Enhance Productivity and Efficiency with Stephen’s Innovation Insights

Innovation Insights by Stephen Shapiro

Today is a small snippet from strategy number 7 in Best Practices are Stupid.

Goldilocks enters the house of three bears and decides to go to sleep. One bed was too hard, one was too soft, and the baby bear’s bed just right.

The same is true when defining challenges.

They can’t be too big (broad or abstract, e.g., asking for new ideas) or too small (overly specific, e.g., extremely technical that can only be solved by one discipline). They must be “just right” – framed in a way that maximizes the likelihood of finding a workable solution.

When framing challenges, you must adhere to the Goldilocks Principle.

It is quite common for a company to ask its employees to find ways to increase revenue. This is a lofty goal and posing this type of general challenge usually results in fluffy solutions. Instead of asking people to solve broad problems, ask specific questions that will likely result in an implementable solution. For example, are there specific markets that you have not yet penetrated? Are you missing out on customer segments that present a greater opportunity?

NASA ran an open innovation challenge designed to find a “micro gravity laundry system.” However, the solutions they received were not as useful as they had hoped. In hindsight, they recognized two important lessons.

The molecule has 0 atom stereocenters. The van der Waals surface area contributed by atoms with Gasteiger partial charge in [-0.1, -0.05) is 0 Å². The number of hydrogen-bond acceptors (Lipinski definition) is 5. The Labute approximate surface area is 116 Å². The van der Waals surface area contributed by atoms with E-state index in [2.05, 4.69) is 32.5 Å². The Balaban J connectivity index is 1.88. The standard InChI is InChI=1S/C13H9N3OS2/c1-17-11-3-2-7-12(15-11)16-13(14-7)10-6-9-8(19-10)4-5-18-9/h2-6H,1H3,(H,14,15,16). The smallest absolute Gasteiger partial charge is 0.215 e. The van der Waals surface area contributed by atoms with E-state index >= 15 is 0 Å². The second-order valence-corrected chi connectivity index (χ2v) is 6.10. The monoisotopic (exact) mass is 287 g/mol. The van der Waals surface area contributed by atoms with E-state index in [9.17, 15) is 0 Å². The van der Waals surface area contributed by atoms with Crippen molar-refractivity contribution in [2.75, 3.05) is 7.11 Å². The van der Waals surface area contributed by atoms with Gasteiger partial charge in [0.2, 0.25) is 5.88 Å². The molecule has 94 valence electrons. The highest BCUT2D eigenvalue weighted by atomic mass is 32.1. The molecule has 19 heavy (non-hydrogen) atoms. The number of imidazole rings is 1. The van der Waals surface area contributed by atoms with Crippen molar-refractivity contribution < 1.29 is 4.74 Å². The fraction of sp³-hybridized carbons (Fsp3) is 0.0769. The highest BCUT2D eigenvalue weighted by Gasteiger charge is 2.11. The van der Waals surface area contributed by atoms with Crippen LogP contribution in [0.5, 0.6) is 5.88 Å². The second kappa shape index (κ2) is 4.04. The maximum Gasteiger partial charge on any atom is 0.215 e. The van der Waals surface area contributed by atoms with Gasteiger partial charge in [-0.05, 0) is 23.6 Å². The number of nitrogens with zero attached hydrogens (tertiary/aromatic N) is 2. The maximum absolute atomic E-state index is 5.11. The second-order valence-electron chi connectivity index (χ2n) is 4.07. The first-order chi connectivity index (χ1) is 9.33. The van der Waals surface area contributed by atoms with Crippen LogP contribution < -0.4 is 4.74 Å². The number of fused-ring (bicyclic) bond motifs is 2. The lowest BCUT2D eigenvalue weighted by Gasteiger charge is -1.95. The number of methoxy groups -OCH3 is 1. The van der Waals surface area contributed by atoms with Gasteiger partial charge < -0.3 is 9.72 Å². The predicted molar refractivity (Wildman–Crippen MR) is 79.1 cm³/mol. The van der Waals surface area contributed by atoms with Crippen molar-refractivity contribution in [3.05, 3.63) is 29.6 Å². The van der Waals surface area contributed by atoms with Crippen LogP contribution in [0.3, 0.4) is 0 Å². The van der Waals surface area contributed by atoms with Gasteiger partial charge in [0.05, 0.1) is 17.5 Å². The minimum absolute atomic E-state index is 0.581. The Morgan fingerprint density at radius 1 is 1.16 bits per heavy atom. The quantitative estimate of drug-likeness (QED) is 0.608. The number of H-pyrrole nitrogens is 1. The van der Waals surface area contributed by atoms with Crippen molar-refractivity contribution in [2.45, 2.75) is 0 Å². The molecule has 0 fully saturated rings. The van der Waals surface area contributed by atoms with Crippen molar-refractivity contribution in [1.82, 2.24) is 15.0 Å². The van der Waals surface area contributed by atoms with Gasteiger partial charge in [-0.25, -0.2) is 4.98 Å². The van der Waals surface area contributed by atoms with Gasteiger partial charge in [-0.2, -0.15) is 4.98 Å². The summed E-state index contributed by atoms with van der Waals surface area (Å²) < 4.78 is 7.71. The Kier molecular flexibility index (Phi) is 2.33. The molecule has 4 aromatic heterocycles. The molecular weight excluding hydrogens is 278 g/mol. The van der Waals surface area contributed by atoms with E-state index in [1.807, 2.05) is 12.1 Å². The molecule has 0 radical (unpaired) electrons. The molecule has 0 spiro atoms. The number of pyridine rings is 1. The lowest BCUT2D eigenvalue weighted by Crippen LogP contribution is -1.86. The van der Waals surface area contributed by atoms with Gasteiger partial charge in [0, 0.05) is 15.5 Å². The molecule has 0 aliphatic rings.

First, they realized that asking a “system” question might have been too complex and the larger challenge might have been more effectively solved by deconstructing it into a series of smaller challenges (e.g., a valve challenge).

Second, the potentially more important lesson was that they may have been better served by asking an even “higher level” question. That is, asking about a laundry system implied that the solution was mechanical in nature. However, they might have found more interesting solutions had they asked about how to eliminate the need for clothes laundering altogether. This might have led to a completely different breakthrough. So in this case, you could argue that the original challenge was too narrowly defined.

A critical step in trying to find solutions is to clearly define the challenge. The way a challenge is framed will impact the way it is solved.

Some may suggest that Goldilocks’ decision to enter the home belonging to the three bears in the woods was not very sound. However, it was her quest for “just right” that allowed her to rest peacefully. If you adopt this same rigor when defining your challenges, you too just might sleep a bit better at night knowing a workable solution is just around the corner.

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